The Berkeley lpc(8) command is mostly for the superuser. Everyone can use a few of its commands; this article covers those.
You probably don't have the /etc or /usr/etc directory in your
lpc> prompt - then, when
you're done, type exit (or CTRL-d).
help statusstatus show status of daemon and queue lpc> ... lpc>
Or you can type a single lpc command from the shell prompt:
/etc/lpc status imagenimagen: queuing is enabled printing is enabled no entries no daemon present %
The printerwatches the queue for jobs that people submit with . If queueing is disabled (usually by the system administrator), lpr won't accept new jobs.
lpc controls only printers on your local host. lpc won't control printers connected to other hosts, though you can check the queue of jobs (if any) waiting on your local computer for the remote printer.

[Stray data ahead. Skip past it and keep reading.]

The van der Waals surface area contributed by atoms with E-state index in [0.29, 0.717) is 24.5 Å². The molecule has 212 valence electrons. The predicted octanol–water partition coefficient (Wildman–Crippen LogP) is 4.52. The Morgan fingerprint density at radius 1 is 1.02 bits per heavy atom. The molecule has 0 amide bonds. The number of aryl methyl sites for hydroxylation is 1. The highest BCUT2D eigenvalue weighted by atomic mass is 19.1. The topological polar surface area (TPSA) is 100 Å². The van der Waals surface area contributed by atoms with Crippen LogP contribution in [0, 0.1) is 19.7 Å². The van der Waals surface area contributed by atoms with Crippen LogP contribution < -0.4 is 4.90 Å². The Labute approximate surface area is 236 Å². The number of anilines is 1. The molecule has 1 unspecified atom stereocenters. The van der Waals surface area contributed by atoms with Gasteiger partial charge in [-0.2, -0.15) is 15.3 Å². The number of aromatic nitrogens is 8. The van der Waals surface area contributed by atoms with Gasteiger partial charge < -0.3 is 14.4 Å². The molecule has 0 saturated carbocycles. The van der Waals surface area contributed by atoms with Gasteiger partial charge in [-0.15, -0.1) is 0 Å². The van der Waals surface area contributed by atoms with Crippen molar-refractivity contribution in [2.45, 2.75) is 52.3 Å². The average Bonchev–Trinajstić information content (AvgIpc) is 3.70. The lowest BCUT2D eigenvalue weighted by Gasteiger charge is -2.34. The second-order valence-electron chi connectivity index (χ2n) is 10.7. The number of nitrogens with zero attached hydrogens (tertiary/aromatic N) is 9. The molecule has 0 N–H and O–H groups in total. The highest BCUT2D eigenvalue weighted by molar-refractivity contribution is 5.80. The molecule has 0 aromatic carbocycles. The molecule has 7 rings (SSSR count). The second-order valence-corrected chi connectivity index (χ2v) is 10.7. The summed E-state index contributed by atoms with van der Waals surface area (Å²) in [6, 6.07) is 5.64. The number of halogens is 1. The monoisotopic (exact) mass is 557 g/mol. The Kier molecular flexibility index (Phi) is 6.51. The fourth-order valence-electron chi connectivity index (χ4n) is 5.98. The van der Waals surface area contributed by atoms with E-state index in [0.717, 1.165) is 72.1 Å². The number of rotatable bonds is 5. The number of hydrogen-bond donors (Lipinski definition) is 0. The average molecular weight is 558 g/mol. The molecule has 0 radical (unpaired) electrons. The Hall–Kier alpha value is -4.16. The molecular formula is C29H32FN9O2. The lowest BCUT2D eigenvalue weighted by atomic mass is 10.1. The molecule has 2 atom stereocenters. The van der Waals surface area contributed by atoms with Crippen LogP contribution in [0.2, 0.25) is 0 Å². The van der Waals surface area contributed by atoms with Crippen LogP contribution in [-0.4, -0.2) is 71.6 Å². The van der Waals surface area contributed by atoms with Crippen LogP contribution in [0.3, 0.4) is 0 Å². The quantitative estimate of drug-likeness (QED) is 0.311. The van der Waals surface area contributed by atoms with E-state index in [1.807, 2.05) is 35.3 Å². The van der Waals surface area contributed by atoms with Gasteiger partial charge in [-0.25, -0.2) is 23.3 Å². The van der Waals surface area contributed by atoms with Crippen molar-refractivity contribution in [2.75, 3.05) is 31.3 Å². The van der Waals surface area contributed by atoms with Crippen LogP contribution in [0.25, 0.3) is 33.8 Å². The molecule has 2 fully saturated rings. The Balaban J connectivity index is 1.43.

This tries to start a new printer daemon. Do this if something makes the daemon die while there are still jobs in the queue (lpq or lpc status will tell you this). It's worth trying when the system administrator is gone and the printer doesn't seem to be working. The printer name can be all to restart all printers. The printer name doesn't need an extra P. For example, to specify the foobar printer to lpr, you'd type lpr -Pfoobar. With lpc, use a command like restart foobar.
Quits from lpc.